evidence of this. They also see development as an attempt to transplant
Western values and to undermine Islamic values, and as a form of cultural
imperialism, which is divisive and inappropriate. They seek an alternative
development strategy. To the Muslim, it must seem incongruous that as God
is the source and owner of all wealth, that he should apparently bestow
more of it upon non-Muslims.
To the non-Islamic economist, the Islamic view is
horribly misguided and its implementation a tragic betrayal of welfare.
There is no alternate development path. The barriers to entry imposed on
agricultural goods imposed by developed countries may constitute a form of
conspiracy against poor countries, but this is not specifically directed
against Islamic countries. Numerous reasons for the relative poverty of
Islamic countries could be suggested, mostly associated with the
directives of Islam itself.
Some of the economic effects of Islam, as conceived by
conventional economic thought, may be enumerated as follows. The
constraints and costs imposed on financial institutions by the nominal
prohibition on interest payments may preclude a free market in financial
capital, causing inefficiency, moral hazard in banking, limiting the
availability of funds for investment. Islamic tax regimes may have a
negative effect on resource allocation, productivity and innovation. A
conflict between secular and sharia law may contribute to an ineffective
rule of law, a lack of trust in judicial institutions, moral hazard in
judiciary, limitation on property rights and contract law, all of which
have negative economic consequences. Religious constraints on the freedom
of speech may impinge on democratic rights, institutions, political
freedom and the ability to expose and eradicate corruption, again with
negative economic impacts. The limitation on the labor force participation
of women may reduce potential production and income. Finally the role of
women in Islamic society, with its focus on domestic responsibilities, may
lead to a high birth rate and population growth rate, a correspondingly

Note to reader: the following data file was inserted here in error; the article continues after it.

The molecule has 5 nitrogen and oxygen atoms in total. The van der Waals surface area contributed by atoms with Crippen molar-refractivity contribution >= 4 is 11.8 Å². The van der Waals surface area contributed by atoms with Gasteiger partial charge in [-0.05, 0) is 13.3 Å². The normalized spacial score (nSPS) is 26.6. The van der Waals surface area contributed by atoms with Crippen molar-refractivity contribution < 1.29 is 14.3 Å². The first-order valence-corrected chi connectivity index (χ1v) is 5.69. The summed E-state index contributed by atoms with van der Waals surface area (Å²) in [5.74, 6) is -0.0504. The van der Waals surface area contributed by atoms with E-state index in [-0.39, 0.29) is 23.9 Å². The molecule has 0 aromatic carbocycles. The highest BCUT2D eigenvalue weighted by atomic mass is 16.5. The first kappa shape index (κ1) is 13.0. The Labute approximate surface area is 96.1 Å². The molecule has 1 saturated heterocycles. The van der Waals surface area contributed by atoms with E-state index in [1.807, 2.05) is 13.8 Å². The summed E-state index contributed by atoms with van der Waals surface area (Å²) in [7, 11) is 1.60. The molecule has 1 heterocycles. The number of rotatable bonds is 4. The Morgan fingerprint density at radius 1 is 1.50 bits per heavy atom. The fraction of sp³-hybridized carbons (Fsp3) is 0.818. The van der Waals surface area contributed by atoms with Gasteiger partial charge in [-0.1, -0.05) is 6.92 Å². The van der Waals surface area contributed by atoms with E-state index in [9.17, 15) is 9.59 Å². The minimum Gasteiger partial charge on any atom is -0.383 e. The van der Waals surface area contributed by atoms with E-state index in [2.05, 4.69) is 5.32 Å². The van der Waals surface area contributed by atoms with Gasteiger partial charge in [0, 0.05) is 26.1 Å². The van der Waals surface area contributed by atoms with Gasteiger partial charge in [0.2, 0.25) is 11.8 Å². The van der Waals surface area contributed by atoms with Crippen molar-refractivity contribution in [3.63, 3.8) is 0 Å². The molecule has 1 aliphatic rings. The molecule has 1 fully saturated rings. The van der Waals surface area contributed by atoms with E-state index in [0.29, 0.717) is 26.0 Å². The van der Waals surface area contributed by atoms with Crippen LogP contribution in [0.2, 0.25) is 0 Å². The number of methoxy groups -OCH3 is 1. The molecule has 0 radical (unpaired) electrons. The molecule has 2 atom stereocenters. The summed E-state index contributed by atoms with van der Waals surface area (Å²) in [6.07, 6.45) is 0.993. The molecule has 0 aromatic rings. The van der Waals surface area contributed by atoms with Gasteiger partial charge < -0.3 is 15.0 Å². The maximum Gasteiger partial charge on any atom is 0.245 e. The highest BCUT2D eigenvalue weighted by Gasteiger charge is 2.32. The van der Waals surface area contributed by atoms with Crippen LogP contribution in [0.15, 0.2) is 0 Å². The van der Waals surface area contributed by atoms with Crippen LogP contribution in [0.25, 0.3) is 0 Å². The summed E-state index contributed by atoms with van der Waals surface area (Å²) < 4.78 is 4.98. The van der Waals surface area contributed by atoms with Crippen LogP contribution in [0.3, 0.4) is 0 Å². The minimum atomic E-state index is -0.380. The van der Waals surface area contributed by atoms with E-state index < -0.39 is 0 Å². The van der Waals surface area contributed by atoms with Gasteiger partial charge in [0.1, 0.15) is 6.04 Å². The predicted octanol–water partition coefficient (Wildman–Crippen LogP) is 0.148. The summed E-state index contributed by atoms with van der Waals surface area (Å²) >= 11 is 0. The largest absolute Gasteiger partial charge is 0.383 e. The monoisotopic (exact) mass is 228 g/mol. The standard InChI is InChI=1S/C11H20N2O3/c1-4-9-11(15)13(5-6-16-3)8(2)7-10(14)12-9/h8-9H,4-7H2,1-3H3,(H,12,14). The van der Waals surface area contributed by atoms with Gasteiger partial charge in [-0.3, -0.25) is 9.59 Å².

lower per-capita income growth rate, further contributing to relative
The interference of religion into matters of economic
policy is neither appropriate, desirable nor justified. The gap between
rich and poor countries is not always increasing. Some poor countries are
developing and catching up. Others are not. The reasons for this vary.
Sometimes it is lack of effective development policy. The distribution of
income in many countries may be inequitable but this is not inevitably so.
Taxation and welfare payments redistribute income. Economic growth and
development does not necessarily make the distribution of income more
unequal or more inequitable. Generally, it makes everyone better off. So
the general view of the Islamic economist cannot be empirically justified.
Islamic economists view their objective as being the identification and
recommendation of policies theat implement morality as defined in the
Quran. In doing so they breach the normal moral obligation of the
economist, which is the identification, and recommendation of policies
that are in the best interest of the community.
Islam and democracy
A continuing source of conflict in many Muslim
countries is the extent to which Islamic laws, the sharia, should be
enacted in legislation. In many countries, there has been a general
tendency towards a more Islamic implementation. Where conflicts occur,
people are often warned by religious leaders not to question the authority
of the Quran. Political debates are limited by the difficulty or inability
to question any Islamic doctrine, In some Islamic countries democracy has
been established but in most, governments are undemocratic or there are
certain limitations to democracy. Is there something in the nature of
Islam that inhibits democracy?
Democracy relies on freedom of speech. In Islam,
freedom of speech is possible, but the Quran cannot be questioned. So it
is possible for democracy to operate, but within these limitations. All
democracies operate within certain constraints, either voluntary or legal.
They generally operate for example, within the bounds of religious
tolerance. However Muslim countries differ to some extent because there,
Islam itself is often a political issue. There may be a balance between a
popular secular view of the role of government and a traditional Islamic
view. This may cause a conflict between religious leaders and secular
leaders, imposing some constraint on the exercise of power by secular
governments. In some Islamic countries, undemocratic secular governments
hold monopoly power, partly motivated by a desire to prevent undemocratic
Islamic parties from gaining power.
In some cases, like Iran, Islamic theocracies hold
power and disallow real democracy, by assuming divine authority. In other
cases there is a political balance of power between secular and Islamic
political parties. It may be a policy of the Islamic party to implement an
"Islamic state". By this it is usually meant that the sharia